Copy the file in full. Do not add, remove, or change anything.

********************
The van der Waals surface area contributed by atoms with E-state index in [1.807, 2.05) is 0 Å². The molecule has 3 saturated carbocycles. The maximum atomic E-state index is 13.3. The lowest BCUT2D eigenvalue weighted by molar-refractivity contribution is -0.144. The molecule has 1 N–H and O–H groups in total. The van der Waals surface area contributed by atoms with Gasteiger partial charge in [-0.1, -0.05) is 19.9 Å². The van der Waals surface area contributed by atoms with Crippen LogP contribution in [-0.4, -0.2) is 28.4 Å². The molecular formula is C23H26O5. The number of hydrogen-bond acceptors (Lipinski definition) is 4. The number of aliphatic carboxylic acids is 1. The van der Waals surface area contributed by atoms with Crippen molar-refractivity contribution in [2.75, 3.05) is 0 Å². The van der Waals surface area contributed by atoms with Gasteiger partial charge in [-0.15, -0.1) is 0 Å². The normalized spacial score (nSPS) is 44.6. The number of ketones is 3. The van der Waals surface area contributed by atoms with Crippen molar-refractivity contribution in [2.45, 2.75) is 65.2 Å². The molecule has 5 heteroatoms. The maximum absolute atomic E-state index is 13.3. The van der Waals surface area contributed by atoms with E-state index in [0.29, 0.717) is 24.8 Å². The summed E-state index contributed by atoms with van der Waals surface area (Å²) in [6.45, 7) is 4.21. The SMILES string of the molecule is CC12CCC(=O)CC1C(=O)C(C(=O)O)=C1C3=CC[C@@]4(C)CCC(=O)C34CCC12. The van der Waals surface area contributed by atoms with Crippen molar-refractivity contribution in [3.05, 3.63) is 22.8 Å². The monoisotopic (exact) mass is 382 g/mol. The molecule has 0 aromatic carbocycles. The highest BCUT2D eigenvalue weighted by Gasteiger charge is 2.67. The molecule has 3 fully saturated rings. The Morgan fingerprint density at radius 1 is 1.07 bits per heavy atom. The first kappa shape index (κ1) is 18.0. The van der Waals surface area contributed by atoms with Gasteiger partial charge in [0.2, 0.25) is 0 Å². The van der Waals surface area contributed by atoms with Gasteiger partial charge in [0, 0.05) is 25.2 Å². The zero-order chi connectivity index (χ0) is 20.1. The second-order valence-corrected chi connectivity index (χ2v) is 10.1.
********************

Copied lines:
The van der Waals surface area contributed by atoms with E-state index in [1.807, 2.05) is 0 Å². The molecule has 3 saturated carbocycles. The maximum atomic E-state index is 13.3. The lowest BCUT2D eigenvalue weighted by molar-refractivity contribution is -0.144. The molecule has 1 N–H and O–H groups in total. The van der Waals surface area contributed by atoms with Gasteiger partial charge in [-0.1, -0.05) is 19.9 Å². The van der Waals surface area contributed by atoms with Crippen LogP contribution in [-0.4, -0.2) is 28.4 Å². The molecular formula is C23H26O5. The number of hydrogen-bond acceptors (Lipinski definition) is 4. The number of aliphatic carboxylic acids is 1. The van der Waals surface area contributed by atoms with Crippen molar-refractivity contribution in [2.75, 3.05) is 0 Å². The van der Waals surface area contributed by atoms with Gasteiger partial charge in [-0.15, -0.1) is 0 Å². The normalized spacial score (nSPS) is 44.6. The number of ketones is 3. The van der Waals surface area contributed by atoms with Crippen molar-refractivity contribution in [2.45, 2.75) is 65.2 Å². The molecule has 5 heteroatoms. The maximum absolute atomic E-state index is 13.3. The van der Waals surface area contributed by atoms with E-state index in [0.29, 0.717) is 24.8 Å². The summed E-state index contributed by atoms with van der Waals surface area (Å²) in [6.45, 7) is 4.21. The SMILES string of the molecule is CC12CCC(=O)CC1C(=O)C(C(=O)O)=C1C3=CC[C@@]4(C)CCC(=O)C34CCC12. The van der Waals surface area contributed by atoms with Crippen molar-refractivity contribution in [3.05, 3.63) is 22.8 Å². The monoisotopic (exact) mass is 382 g/mol. The molecule has 0 aromatic carbocycles. The highest BCUT2D eigenvalue weighted by Gasteiger charge is 2.67. The molecule has 3 fully saturated rings. The Morgan fingerprint density at radius 1 is 1.07 bits per heavy atom. The first kappa shape index (κ1) is 18.0. The van der Waals surface area contributed by atoms with Gasteiger partial charge in [0.2, 0.25) is 0 Å². The van der Waals surface area contributed by atoms with Gasteiger partial charge in [0, 0.05) is 25.2 Å². The zero-order chi connectivity index (χ0) is 20.1. The second-order valence-corrected chi connectivity index (χ2v) is 10.1.